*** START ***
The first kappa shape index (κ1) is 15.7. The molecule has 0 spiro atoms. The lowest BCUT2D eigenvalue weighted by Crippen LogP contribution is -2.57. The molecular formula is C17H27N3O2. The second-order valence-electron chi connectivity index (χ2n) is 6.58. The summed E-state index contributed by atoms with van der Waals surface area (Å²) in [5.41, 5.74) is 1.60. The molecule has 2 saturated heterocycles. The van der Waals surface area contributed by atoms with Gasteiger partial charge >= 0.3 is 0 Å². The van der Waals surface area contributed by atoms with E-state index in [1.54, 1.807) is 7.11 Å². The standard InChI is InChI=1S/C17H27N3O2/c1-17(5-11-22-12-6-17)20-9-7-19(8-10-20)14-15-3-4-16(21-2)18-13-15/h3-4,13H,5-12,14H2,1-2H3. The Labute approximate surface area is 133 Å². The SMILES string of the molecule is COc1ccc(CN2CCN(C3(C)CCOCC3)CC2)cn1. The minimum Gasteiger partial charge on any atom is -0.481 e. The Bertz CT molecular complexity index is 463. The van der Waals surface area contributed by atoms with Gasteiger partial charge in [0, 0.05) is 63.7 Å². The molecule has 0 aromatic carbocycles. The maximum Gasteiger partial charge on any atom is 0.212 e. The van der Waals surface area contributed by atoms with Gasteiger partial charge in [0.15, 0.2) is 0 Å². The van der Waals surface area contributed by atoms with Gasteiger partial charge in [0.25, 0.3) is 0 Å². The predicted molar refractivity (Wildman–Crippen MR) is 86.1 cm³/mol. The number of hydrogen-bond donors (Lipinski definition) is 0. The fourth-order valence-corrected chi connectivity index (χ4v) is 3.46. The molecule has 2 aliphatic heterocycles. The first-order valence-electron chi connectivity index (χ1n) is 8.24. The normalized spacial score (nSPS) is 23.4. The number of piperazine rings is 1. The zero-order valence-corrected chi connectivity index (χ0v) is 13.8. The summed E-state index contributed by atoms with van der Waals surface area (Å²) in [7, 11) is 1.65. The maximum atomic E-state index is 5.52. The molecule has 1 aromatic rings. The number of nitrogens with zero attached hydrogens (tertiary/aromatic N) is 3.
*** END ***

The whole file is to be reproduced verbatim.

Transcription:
The first kappa shape index (κ1) is 15.7. The molecule has 0 spiro atoms. The lowest BCUT2D eigenvalue weighted by Crippen LogP contribution is -2.57. The molecular formula is C17H27N3O2. The second-order valence-electron chi connectivity index (χ2n) is 6.58. The summed E-state index contributed by atoms with van der Waals surface area (Å²) in [5.41, 5.74) is 1.60. The molecule has 2 saturated heterocycles. The van der Waals surface area contributed by atoms with Gasteiger partial charge >= 0.3 is 0 Å². The van der Waals surface area contributed by atoms with E-state index in [1.54, 1.807) is 7.11 Å². The standard InChI is InChI=1S/C17H27N3O2/c1-17(5-11-22-12-6-17)20-9-7-19(8-10-20)14-15-3-4-16(21-2)18-13-15/h3-4,13H,5-12,14H2,1-2H3. The Labute approximate surface area is 133 Å². The SMILES string of the molecule is COc1ccc(CN2CCN(C3(C)CCOCC3)CC2)cn1. The minimum Gasteiger partial charge on any atom is -0.481 e. The Bertz CT molecular complexity index is 463. The van der Waals surface area contributed by atoms with Gasteiger partial charge in [0, 0.05) is 63.7 Å². The molecule has 0 aromatic carbocycles. The maximum Gasteiger partial charge on any atom is 0.212 e. The van der Waals surface area contributed by atoms with Gasteiger partial charge in [0.15, 0.2) is 0 Å². The van der Waals surface area contributed by atoms with Gasteiger partial charge in [0.25, 0.3) is 0 Å². The predicted molar refractivity (Wildman–Crippen MR) is 86.1 cm³/mol. The number of hydrogen-bond donors (Lipinski definition) is 0. The fourth-order valence-corrected chi connectivity index (χ4v) is 3.46. The molecule has 2 aliphatic heterocycles. The first-order valence-electron chi connectivity index (χ1n) is 8.24. The normalized spacial score (nSPS) is 23.4. The number of piperazine rings is 1. The zero-order valence-corrected chi connectivity index (χ0v) is 13.8. The summed E-state index contributed by atoms with van der Waals surface area (Å²) in [7, 11) is 1.65. The maximum atomic E-state index is 5.52. The molecule has 1 aromatic rings. The number of nitrogens with zero attached hydrogens (tertiary/aromatic N) is 3.